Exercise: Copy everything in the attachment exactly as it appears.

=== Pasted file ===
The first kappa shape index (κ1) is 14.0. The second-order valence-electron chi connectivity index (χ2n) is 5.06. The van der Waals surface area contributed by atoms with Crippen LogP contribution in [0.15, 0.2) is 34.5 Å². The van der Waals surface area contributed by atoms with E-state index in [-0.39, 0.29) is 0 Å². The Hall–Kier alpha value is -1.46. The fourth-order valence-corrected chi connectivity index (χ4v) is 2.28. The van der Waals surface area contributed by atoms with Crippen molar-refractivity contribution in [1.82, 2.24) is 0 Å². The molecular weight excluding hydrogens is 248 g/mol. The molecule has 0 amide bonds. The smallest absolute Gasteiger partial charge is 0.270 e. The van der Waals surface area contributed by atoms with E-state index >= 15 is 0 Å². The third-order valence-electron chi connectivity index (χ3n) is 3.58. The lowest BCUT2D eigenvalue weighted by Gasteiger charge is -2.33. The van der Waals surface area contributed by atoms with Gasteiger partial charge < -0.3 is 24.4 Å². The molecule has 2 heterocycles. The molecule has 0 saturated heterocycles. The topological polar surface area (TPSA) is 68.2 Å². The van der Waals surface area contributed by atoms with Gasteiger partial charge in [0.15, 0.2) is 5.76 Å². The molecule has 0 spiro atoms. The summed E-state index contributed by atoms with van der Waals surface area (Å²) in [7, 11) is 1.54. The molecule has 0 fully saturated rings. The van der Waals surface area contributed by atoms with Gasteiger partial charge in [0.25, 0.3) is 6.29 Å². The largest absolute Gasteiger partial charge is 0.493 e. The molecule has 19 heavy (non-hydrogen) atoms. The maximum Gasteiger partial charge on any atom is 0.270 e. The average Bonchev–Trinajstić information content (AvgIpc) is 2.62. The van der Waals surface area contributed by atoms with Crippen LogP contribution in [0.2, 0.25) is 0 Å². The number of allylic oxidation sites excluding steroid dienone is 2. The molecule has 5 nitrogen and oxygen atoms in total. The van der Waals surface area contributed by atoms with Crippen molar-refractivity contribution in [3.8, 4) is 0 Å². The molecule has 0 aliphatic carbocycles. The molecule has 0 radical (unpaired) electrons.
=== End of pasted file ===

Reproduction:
The first kappa shape index (κ1) is 14.0. The second-order valence-electron chi connectivity index (χ2n) is 5.06. The van der Waals surface area contributed by atoms with Crippen LogP contribution in [0.15, 0.2) is 34.5 Å². The van der Waals surface area contributed by atoms with E-state index in [-0.39, 0.29) is 0 Å². The Hall–Kier alpha value is -1.46. The fourth-order valence-corrected chi connectivity index (χ4v) is 2.28. The van der Waals surface area contributed by atoms with Crippen molar-refractivity contribution in [1.82, 2.24) is 0 Å². The molecular weight excluding hydrogens is 248 g/mol. The molecule has 0 amide bonds. The smallest absolute Gasteiger partial charge is 0.270 e. The van der Waals surface area contributed by atoms with E-state index >= 15 is 0 Å². The third-order valence-electron chi connectivity index (χ3n) is 3.58. The lowest BCUT2D eigenvalue weighted by Gasteiger charge is -2.33. The van der Waals surface area contributed by atoms with Gasteiger partial charge < -0.3 is 24.4 Å². The molecule has 2 heterocycles. The molecule has 0 saturated heterocycles. The topological polar surface area (TPSA) is 68.2 Å². The van der Waals surface area contributed by atoms with Gasteiger partial charge in [0.15, 0.2) is 5.76 Å². The molecule has 0 spiro atoms. The summed E-state index contributed by atoms with van der Waals surface area (Å²) in [7, 11) is 1.54. The molecule has 0 fully saturated rings. The van der Waals surface area contributed by atoms with Gasteiger partial charge in [0.25, 0.3) is 6.29 Å². The largest absolute Gasteiger partial charge is 0.493 e. The molecule has 19 heavy (non-hydrogen) atoms. The maximum Gasteiger partial charge on any atom is 0.270 e. The average Bonchev–Trinajstić information content (AvgIpc) is 2.62. The van der Waals surface area contributed by atoms with Crippen LogP contribution in [0.2, 0.25) is 0 Å². The number of allylic oxidation sites excluding steroid dienone is 2. The molecule has 5 nitrogen and oxygen atoms in total. The van der Waals surface area contributed by atoms with Crippen molar-refractivity contribution in [3.8, 4) is 0 Å². The molecule has 0 aliphatic carbocycles. The molecule has 0 radical (unpaired) electrons.